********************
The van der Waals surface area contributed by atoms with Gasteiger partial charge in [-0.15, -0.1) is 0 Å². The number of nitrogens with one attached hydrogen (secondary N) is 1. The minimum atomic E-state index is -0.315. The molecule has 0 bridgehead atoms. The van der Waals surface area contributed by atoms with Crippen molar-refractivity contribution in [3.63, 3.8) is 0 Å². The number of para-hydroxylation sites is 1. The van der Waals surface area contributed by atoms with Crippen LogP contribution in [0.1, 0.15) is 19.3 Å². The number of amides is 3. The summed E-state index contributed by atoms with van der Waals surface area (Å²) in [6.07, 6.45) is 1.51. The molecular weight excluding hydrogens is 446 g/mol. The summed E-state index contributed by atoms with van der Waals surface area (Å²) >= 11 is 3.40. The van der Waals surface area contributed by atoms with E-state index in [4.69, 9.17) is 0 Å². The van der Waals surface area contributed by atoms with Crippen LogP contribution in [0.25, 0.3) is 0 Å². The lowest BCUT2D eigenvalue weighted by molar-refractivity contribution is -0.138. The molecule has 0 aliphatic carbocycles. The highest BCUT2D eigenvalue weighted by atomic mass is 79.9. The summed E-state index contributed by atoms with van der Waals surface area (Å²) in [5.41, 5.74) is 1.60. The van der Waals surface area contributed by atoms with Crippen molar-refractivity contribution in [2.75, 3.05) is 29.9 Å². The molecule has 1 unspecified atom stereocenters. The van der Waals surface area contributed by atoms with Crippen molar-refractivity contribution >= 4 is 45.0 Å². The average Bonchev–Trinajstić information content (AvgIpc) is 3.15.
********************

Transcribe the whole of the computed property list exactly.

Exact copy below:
The van der Waals surface area contributed by atoms with Gasteiger partial charge in [-0.15, -0.1) is 0 Å². The number of nitrogens with one attached hydrogen (secondary N) is 1. The minimum atomic E-state index is -0.315. The molecule has 0 bridgehead atoms. The van der Waals surface area contributed by atoms with Crippen molar-refractivity contribution in [3.63, 3.8) is 0 Å². The number of para-hydroxylation sites is 1. The van der Waals surface area contributed by atoms with Crippen LogP contribution in [0.1, 0.15) is 19.3 Å². The number of amides is 3. The summed E-state index contributed by atoms with van der Waals surface area (Å²) in [6.07, 6.45) is 1.51. The molecular weight excluding hydrogens is 446 g/mol. The summed E-state index contributed by atoms with van der Waals surface area (Å²) >= 11 is 3.40. The van der Waals surface area contributed by atoms with E-state index in [4.69, 9.17) is 0 Å². The van der Waals surface area contributed by atoms with Crippen LogP contribution in [0.25, 0.3) is 0 Å². The lowest BCUT2D eigenvalue weighted by molar-refractivity contribution is -0.138. The molecule has 0 aliphatic carbocycles. The highest BCUT2D eigenvalue weighted by atomic mass is 79.9. The summed E-state index contributed by atoms with van der Waals surface area (Å²) in [5.41, 5.74) is 1.60. The van der Waals surface area contributed by atoms with Crippen molar-refractivity contribution in [2.75, 3.05) is 29.9 Å². The molecule has 1 unspecified atom stereocenters. The van der Waals surface area contributed by atoms with Crippen molar-refractivity contribution >= 4 is 45.0 Å². The average Bonchev–Trinajstić information content (AvgIpc) is 3.15.